Mid-Rank Review Program.
Our goal at SPH is to ensure that all faculty have the resources and support necessary to advance their careers, positioned to rise through the ranks on whichever faculty track best aligns with their mix of activities. The Annual Faculty Review provides an opportunity to look back on performance during the past year and plan for the year ahead, while also considering progress toward long-term goals. The Mid-Rank Review Program provides faculty with an additional mechanism for feedback on their progress toward promotion.
Through the Mid-Rank Review Program, faculty may submit materials for feedback from the SPH Appointments and Promotions (A&P) Committee. Importantly, this program is offered solely for the purpose of faculty development – it is optional and non-evaluative. The main objectives are to ensure the faculty member understands the expectations for promotion on their particular track, receives feedback on their progress toward that goal, and positions themself to adjust course (if necessary) in order to remain on track for promotion.
The process may be initiated by the faculty member, generally intended to be during the fourth year in rank, (i.e. after completing three years in rank, including time in rank at prior institutions) but with flexibility to accommodate particular circumstances. Since there is no specified timeline for promotion, time in rank is quite variable and the framing of the review as “mid-rank” is made generally.
The rationale for encouraging submission during the fourth year is that, in general, a mid-rank review would be less useful for faculty who are less than three years in rank or for faculty who are five years or more in rank. The program is not intended to gauge the likelihood of promotion in the short-term; faculty who are planning to pursue promotion soon should not submit materials for a mid-rank review.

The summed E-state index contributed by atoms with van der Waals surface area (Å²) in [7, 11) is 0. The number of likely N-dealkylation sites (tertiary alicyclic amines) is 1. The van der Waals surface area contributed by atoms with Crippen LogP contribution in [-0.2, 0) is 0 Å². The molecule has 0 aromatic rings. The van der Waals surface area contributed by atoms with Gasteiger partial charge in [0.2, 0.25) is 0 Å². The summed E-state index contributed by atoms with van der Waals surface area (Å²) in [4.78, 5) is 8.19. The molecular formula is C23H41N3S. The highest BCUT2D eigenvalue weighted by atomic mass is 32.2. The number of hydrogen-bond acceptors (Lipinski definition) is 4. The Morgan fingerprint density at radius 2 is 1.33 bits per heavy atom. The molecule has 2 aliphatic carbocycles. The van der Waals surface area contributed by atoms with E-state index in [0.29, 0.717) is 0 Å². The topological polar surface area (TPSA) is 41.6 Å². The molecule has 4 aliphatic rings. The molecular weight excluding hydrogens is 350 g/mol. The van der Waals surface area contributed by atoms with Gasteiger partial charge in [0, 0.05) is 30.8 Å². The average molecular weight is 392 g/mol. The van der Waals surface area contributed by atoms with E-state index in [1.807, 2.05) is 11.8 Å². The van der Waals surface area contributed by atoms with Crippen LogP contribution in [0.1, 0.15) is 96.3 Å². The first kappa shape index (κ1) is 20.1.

Materials may be submitted for review at any time of year; the A&P Committee meets monthly.
The faculty member should update their CV and draft an annotated outline of their personal statement (maximum of 3 pages) following the guidelines in Section IV. Examples of successful promotion materials are available in the A&P archive, organized by rank and track.
The process requires an annotated outline of the personal statement for a few reasons: (1) this exercise will help the faculty member identify areas of strength and areas that may require additional attention prior to promotion, (2) the outline will not represent ‘extra’ work since it will eventually be used as a basis for drafting the personal statement, and (3) it will be less burdensome for the faculty member than drafting a complete six-page personal statement.
Prior to submission, the faculty member is encouraged to share and discuss their materials with their department chair, their primary mentor, their department representative to the faculty development committee, their department representative to the A&P committee, and/or colleagues.
Once ready, the department chair submits the materials on behalf of the faculty member to the Associate Dean for Research and Faculty Advancement (ADRFA), who will circulate the materials to the members of the A&P Committee for review. A discussion of the materials will be added to the agenda for the next meeting of the A&P Committee.
Feedback from the A&P Committee
The A&P Committee will review the materials in the context of the criteria and expectations for promotion to the particular rank and track that the faculty member plans to pursue. The feedback will be qualitative, focusing on the strengths and weaknesses of the faculty member’s candidacy. The ADRFA will provide a written summary of the feedback to the faculty member, copying their department chair.
It is important to note that the feedback from the A&P Committee is preliminary and non-binding. The official A&P review process is far more comprehensive, including a more detailed six-page personal statement, the solicitation of evaluation letters, and many levels of review and approval.